There’s some really amazing stuff to do and see in Siem Reap, Cambodia, which is home to Angkor Wat, the world’s largest religious site. Living in Cambodia on and off for a couple of years, I must have visited Siem Reap a dozen times, and each time took a tuk-tuk out to Angkor Wat and its surrounding temples to witness their splendor. But after a while, even a UNESCO World Heritage site grows too familiar, and so I was often left looking for alternative activities. Sure, there were plenty of cafes, restaurants and bars, and endless shopping, and I even became active in a couple of local charities in the poor villages outside of Siem Reap. So when I heard there was a floating village nearby, I had my hotel set up a taxi and driver for me the next morning to go check it out.
While I was waiting in the hotel lobby that morning, I had a little time because I was early. So I started Googling about the floating villages just to get some historical information and read a few reviews, and boy was I glad I did. What I learned from one obscure article is that there were actually three floating villages. Two of them, Kompong Phluk and Chong Kneas, were the most popular with tour guides because they are closer to Siem Reap, but also basically glorified scams. What you saw there was less than authentic, and everyone was constantly angling to get in every tourist’s pockets, including with fake buy-a-bag-of rice for charity scams.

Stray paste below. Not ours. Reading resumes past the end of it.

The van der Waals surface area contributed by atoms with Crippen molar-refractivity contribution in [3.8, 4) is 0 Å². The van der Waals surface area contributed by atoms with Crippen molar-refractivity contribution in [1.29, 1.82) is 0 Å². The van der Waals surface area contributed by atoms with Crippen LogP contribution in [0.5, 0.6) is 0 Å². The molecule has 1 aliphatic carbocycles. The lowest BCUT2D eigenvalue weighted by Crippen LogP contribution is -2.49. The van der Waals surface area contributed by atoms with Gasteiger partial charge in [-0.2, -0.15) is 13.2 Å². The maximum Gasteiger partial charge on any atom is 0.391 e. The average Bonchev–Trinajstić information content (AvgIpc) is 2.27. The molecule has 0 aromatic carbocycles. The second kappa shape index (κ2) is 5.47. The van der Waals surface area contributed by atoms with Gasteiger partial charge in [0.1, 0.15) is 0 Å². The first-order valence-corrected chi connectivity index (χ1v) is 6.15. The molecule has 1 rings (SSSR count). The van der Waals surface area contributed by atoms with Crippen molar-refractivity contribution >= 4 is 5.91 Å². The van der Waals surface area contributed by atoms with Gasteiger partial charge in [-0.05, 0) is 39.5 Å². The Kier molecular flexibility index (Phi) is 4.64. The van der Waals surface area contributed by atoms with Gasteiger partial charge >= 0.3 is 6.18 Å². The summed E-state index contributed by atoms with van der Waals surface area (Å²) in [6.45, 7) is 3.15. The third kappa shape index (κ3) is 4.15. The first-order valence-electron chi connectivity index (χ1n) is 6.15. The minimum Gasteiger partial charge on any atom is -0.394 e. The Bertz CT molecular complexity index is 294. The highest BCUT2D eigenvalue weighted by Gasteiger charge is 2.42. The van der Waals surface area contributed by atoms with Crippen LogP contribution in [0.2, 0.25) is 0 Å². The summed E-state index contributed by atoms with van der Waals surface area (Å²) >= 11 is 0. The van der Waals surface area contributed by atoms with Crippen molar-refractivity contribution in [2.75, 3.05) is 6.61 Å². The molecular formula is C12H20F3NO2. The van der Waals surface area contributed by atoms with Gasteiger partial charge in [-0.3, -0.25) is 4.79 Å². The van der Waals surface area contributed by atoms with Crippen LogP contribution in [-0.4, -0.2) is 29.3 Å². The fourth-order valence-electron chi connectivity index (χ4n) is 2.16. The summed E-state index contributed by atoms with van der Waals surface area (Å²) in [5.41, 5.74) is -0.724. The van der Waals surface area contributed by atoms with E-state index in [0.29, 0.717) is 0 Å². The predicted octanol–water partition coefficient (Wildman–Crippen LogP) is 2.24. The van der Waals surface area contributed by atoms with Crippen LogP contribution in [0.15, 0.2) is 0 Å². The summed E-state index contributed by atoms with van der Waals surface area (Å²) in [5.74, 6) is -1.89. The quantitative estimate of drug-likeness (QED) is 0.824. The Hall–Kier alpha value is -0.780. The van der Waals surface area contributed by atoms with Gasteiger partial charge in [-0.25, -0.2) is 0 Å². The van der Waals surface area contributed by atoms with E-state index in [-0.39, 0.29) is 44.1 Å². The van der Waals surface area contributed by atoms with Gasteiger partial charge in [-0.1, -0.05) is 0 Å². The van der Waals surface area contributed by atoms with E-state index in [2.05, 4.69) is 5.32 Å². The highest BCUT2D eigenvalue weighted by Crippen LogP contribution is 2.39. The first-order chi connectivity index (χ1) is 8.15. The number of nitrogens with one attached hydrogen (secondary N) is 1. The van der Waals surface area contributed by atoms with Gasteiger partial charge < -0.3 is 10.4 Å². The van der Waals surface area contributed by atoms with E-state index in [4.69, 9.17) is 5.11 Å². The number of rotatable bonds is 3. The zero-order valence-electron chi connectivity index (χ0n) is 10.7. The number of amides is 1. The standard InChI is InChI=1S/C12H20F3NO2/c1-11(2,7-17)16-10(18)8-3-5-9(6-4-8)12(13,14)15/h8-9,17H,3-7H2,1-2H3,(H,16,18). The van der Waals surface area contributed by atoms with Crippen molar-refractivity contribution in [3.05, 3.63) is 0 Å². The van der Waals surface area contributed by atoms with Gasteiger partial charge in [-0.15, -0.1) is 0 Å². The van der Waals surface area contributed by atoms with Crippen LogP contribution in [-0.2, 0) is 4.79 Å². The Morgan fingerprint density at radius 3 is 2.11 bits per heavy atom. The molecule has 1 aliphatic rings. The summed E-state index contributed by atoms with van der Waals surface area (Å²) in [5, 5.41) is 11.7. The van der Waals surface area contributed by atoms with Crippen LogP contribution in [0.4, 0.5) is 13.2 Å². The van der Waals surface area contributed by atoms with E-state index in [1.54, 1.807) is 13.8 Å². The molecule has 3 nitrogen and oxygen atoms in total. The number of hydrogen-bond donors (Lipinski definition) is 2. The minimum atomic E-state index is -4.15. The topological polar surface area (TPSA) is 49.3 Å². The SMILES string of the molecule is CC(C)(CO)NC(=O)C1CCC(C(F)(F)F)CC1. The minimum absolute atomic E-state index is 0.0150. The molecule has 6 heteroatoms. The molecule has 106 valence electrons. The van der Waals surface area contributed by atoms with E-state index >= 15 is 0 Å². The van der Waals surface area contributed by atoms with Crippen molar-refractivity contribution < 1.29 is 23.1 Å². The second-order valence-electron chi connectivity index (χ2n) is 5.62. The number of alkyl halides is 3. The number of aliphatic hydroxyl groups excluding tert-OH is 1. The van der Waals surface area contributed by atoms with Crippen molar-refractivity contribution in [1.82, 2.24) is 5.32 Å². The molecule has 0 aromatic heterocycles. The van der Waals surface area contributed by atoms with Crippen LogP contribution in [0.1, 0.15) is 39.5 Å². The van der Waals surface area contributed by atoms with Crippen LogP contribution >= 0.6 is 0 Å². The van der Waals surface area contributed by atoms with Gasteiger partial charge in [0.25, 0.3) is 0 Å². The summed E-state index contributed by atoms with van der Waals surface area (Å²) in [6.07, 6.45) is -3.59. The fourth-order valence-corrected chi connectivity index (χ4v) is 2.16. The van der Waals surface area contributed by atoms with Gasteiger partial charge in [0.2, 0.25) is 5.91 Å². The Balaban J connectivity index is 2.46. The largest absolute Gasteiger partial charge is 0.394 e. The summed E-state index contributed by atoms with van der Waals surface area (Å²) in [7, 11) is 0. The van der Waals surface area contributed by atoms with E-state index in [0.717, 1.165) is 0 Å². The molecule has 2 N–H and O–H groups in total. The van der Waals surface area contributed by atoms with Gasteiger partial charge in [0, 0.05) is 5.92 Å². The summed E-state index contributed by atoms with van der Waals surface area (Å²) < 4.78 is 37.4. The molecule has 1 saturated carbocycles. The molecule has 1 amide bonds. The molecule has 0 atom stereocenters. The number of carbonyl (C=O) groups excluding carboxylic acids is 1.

But the third floating village of Kompong Khleang was the real deal, so that’s where I asked the driver to take me. It was much further, and the road was bumpier, so he was reluctant, but it was well worth it.
What I found there was absolutely mind-boggling. The village is home to about 1,800 families and 6,000 people, built on the banks, on the shores, and actually floating on Lake Tonlé Sap, Cambodia’s immense central lake that covers about 7,400 square miles when it floods (Lake Tahoe is only 191 square miles!)
These simple villagers lived on the lake and made their living from fishing, as all the rivers and much of the countryside flooded every single year. So they built these stilted villages and floating communities to survive the monumental ebb and flow of the water each season, sometimes rising 50 feet or more. Everywhere I looked, there was evidence of the villagers working and fishing to survive, with fisherman coming home from a long day, pulling up their nets, cleaning and selling them in local floating markets, and drying fish and crustaceans on big racks.
Going out on a boat across the lake, I saw remarkable and picturesque views like never before, of people living on boats and floating structures. There were people hanging their laundry out on their floating homes, lighting cooking fires, and groups of women bathing in the shallows. These villagers even sent their kids to school on special boats, and there were small churches or temples and a floating medical clinic.
It was truly one of the best side trips I’ve ever taken, and the best part was that other than flipping a few coins to the fun and curious kids and tipping my boat driver, no one was trying to get in my pockets at all. In fact, they were smiling, hospitable, and really accommodating – an experience I’ll never forget.
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